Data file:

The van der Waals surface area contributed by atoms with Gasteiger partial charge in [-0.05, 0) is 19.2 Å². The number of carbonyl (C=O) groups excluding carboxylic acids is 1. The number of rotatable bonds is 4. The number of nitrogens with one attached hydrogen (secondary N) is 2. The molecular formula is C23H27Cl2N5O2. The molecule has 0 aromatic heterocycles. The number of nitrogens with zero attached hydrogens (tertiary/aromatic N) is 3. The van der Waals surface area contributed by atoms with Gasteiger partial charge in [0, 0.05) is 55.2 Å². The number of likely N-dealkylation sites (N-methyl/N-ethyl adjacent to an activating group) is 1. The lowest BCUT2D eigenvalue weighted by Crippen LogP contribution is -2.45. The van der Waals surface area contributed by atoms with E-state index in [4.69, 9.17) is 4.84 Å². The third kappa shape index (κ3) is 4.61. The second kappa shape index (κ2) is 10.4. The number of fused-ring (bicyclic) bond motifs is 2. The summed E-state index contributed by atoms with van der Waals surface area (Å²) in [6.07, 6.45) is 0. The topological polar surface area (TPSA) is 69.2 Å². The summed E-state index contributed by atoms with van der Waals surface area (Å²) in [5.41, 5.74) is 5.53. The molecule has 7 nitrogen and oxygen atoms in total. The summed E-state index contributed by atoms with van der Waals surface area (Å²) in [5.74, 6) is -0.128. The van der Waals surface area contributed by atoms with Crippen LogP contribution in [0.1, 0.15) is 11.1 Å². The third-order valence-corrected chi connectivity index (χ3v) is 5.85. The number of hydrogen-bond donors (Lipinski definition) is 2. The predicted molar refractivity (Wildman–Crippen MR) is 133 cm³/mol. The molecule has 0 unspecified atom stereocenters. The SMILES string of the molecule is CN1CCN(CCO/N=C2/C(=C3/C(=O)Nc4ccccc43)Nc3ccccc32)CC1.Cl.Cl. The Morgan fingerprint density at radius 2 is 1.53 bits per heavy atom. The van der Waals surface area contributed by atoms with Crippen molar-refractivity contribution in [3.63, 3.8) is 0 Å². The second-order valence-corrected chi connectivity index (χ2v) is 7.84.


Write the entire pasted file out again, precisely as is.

The van der Waals surface area contributed by atoms with Gasteiger partial charge in [-0.05, 0) is 19.2 Å². The number of carbonyl (C=O) groups excluding carboxylic acids is 1. The number of rotatable bonds is 4. The number of nitrogens with one attached hydrogen (secondary N) is 2. The molecular formula is C23H27Cl2N5O2. The molecule has 0 aromatic heterocycles. The number of nitrogens with zero attached hydrogens (tertiary/aromatic N) is 3. The van der Waals surface area contributed by atoms with Gasteiger partial charge in [0, 0.05) is 55.2 Å². The number of likely N-dealkylation sites (N-methyl/N-ethyl adjacent to an activating group) is 1. The lowest BCUT2D eigenvalue weighted by Crippen LogP contribution is -2.45. The van der Waals surface area contributed by atoms with E-state index in [4.69, 9.17) is 4.84 Å². The third kappa shape index (κ3) is 4.61. The second kappa shape index (κ2) is 10.4. The number of fused-ring (bicyclic) bond motifs is 2. The summed E-state index contributed by atoms with van der Waals surface area (Å²) in [6.07, 6.45) is 0. The topological polar surface area (TPSA) is 69.2 Å². The summed E-state index contributed by atoms with van der Waals surface area (Å²) in [5.41, 5.74) is 5.53. The molecule has 7 nitrogen and oxygen atoms in total. The summed E-state index contributed by atoms with van der Waals surface area (Å²) in [5.74, 6) is -0.128. The van der Waals surface area contributed by atoms with Crippen LogP contribution in [0.1, 0.15) is 11.1 Å². The third-order valence-corrected chi connectivity index (χ3v) is 5.85. The number of hydrogen-bond donors (Lipinski definition) is 2. The predicted molar refractivity (Wildman–Crippen MR) is 133 cm³/mol. The molecule has 0 unspecified atom stereocenters. The SMILES string of the molecule is CN1CCN(CCO/N=C2/C(=C3/C(=O)Nc4ccccc43)Nc3ccccc32)CC1.Cl.Cl. The Morgan fingerprint density at radius 2 is 1.53 bits per heavy atom. The van der Waals surface area contributed by atoms with Crippen molar-refractivity contribution in [3.63, 3.8) is 0 Å². The second-order valence-corrected chi connectivity index (χ2v) is 7.84.